Stop Panicking And Get Your Head In The Networking Game
Writing this newsletter following a weekend with 100+ developers / designers at Capital One’s Women In Tech Demo Day in Washington, D.C. #WITDemoDay — I partner with Capital One frequently and at this event in addition to tweeting and posting, I shared my networking insights on Friday evening. A hackathon is not just a hackathon. It is an opportunity to start building (or growing) a network of peers and mentors in technology. Contributing to a hack over the weekend puts your skills and abilities on full display — perhaps networking you into your next job.
Talking about networking at #WITDemoDay did raise the question of how and when we decide (or choose) to RSVP, show-up and yes, network. With so many networking choices and still only 24 hours in a given day, the key for me is to have a real networking plan, based on understanding my career goals (right here, right now) combined with some research (online, crowd-sourced or based on solid recommendations). I’ll say it again: time is short supply so I need to make networking choices that realistically connect to my desired success or…there is something else I should be doing with my time.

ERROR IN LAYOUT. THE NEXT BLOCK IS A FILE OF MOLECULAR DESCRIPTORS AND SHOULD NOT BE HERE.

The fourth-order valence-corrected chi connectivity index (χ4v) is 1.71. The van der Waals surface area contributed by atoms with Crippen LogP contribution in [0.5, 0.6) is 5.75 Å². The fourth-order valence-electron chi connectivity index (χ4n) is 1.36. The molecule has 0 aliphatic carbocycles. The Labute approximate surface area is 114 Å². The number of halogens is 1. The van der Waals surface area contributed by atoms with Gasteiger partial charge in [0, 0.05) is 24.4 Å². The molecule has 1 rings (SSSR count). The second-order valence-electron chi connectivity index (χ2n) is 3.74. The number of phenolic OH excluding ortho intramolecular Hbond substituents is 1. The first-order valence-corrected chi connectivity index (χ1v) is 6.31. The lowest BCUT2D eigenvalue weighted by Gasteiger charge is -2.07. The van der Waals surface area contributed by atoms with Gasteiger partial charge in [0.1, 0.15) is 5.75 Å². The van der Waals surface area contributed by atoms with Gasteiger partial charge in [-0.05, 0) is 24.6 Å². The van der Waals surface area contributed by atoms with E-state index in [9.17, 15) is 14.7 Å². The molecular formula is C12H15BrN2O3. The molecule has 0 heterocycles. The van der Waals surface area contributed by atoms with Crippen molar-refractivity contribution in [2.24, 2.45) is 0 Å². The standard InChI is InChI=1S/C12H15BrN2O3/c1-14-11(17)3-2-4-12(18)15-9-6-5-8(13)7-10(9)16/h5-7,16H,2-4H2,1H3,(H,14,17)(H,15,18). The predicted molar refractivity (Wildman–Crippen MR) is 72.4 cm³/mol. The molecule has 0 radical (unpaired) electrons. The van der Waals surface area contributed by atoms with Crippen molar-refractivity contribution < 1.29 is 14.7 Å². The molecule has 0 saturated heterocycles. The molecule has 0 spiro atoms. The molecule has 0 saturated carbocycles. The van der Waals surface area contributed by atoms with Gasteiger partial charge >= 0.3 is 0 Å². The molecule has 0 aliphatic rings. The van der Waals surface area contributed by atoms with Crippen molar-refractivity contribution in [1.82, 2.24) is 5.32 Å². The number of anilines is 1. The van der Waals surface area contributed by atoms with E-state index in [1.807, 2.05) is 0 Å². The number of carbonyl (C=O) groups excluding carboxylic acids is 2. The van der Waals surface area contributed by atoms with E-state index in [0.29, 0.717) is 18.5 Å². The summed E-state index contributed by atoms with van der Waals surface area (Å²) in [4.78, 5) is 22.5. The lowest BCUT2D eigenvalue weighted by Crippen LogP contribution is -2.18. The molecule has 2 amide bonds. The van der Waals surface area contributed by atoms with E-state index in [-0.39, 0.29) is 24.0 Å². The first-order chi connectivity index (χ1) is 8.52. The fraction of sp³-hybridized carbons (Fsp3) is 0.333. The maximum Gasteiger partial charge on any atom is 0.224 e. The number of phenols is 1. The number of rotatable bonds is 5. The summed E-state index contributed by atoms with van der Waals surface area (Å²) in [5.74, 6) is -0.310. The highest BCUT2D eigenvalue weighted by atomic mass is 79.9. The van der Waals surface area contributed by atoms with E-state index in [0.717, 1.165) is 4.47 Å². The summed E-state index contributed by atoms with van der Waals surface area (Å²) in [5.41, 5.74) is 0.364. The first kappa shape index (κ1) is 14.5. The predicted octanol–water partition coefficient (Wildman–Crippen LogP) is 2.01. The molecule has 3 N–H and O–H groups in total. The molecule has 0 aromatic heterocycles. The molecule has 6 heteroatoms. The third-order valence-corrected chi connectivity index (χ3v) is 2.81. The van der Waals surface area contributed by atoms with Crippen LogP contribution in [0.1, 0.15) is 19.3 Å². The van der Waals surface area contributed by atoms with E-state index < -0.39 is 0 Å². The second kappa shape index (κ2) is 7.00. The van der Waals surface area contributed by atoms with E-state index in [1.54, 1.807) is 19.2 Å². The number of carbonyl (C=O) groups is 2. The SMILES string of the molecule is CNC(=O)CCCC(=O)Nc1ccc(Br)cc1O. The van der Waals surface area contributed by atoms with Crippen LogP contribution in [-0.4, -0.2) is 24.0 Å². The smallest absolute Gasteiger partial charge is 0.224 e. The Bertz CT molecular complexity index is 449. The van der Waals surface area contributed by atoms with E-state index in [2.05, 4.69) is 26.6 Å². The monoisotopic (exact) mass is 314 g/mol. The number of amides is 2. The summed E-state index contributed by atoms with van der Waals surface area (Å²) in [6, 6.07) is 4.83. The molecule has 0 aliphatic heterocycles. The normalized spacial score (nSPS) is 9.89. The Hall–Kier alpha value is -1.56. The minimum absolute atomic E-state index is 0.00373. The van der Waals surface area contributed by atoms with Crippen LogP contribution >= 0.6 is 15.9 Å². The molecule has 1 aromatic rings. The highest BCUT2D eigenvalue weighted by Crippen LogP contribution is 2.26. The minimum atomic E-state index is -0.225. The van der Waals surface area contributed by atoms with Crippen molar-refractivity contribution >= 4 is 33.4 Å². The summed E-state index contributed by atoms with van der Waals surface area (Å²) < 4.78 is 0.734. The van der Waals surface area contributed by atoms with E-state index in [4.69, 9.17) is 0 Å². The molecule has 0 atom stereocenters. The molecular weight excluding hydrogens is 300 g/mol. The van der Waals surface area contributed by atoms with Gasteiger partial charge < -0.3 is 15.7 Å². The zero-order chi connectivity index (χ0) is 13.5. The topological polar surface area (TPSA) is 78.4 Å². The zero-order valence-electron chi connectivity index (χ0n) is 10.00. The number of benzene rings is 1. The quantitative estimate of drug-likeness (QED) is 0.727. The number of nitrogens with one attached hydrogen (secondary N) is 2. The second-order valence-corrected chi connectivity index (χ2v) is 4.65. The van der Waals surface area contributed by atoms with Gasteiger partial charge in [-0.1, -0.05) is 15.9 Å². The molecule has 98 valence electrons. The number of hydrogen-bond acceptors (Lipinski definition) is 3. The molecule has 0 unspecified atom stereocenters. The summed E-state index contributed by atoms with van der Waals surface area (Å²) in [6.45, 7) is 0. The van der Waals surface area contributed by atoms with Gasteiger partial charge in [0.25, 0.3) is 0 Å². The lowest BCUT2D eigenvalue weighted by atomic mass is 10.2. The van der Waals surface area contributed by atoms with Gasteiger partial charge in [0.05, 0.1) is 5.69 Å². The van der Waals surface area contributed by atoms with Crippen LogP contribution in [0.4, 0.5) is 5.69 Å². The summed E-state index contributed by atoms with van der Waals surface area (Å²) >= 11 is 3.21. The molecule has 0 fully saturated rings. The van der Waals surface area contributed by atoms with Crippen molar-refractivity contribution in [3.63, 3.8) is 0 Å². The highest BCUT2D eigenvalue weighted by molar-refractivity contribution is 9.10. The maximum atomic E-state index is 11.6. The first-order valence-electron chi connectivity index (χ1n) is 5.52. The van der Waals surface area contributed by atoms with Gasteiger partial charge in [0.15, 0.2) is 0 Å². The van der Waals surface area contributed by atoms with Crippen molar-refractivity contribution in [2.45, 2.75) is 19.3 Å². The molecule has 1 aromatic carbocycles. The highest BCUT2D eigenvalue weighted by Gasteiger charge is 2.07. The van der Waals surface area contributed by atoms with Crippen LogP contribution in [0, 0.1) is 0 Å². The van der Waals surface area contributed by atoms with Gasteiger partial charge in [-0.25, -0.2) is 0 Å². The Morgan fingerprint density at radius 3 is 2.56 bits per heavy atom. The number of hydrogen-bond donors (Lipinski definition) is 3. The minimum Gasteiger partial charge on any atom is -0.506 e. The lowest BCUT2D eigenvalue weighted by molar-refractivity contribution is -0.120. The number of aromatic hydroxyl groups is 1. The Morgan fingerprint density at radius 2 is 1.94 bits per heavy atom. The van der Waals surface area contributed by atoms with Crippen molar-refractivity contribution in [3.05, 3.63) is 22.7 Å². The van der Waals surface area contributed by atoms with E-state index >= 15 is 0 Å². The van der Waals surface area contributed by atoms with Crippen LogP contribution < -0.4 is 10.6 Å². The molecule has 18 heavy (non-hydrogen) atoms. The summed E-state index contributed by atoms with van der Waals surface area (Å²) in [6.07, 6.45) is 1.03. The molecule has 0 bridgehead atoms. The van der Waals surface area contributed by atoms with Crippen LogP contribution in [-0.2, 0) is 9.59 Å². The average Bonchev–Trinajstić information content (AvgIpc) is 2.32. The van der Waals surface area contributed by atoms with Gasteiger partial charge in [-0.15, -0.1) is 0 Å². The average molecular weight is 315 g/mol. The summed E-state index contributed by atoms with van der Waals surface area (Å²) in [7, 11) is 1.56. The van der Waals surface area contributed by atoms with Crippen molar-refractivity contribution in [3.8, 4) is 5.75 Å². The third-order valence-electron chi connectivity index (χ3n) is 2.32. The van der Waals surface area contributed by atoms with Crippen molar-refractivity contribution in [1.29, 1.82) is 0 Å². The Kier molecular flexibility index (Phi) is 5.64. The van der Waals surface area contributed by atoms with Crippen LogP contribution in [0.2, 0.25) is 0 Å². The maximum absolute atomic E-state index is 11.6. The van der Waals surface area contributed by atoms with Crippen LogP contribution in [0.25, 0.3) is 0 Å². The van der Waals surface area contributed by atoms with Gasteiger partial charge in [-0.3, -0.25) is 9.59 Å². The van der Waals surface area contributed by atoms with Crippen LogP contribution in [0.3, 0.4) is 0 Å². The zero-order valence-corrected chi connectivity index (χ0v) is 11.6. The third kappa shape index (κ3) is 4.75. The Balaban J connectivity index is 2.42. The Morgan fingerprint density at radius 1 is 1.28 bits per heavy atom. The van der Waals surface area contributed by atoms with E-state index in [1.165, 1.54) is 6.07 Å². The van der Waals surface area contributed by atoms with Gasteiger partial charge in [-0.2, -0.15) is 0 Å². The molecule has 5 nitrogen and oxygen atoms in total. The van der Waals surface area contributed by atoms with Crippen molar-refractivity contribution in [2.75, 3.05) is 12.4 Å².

When you think about (or are told to) network…what do you do?
Panic or prepare or procrastinate or or or?
A few thoughts, pulled straight from Chapter 2 of Build Your Dream Network, to guide you in your networking choices:
On a daily basis (or every second, if you stop to think about it) you are faced with endless networking choices — an abundance of opportunities to connect and exchange ideas. We’re bombarded with too many opportunities (and choices between networking opportunities) most of the time.
Fear of missing out is a networking distraction and feeds into networking fears. Don’t let FOMO derail your focus!
Which is to say (again), this is why you need your (networking) WHY filter.
Asking why separates opportunity from a distracting time waste. When opportunities abound (meet-ups, Twitter chats, speed networking, reunions, summits, and seminars), how do you efficiently and quickly sort the productive from the less than productive?
Here’s the why filter I use:
- Is the opportunity aligned with my goal(s)?
- Will my participation add value to the other attendees and be valuable for me?
- Does the opportunity expand my network and/or strengthen relationships?
- What does my gut say? (Yes, I’m a big believer in trusting your gut.)
Having my why filter enables me to quickly reach yes or no decisions and to commit to networking opportunities without second-guessing FOMO. Knowing your why takes the gloss off a networking event when you realize the organizer’s goals or planning acumen do not align with the outcomes you’re seeking or connections you’re hoping to make. The why filter enables you to be confidently happy with your decision about how and when to RSVP to an event.
Go back to writing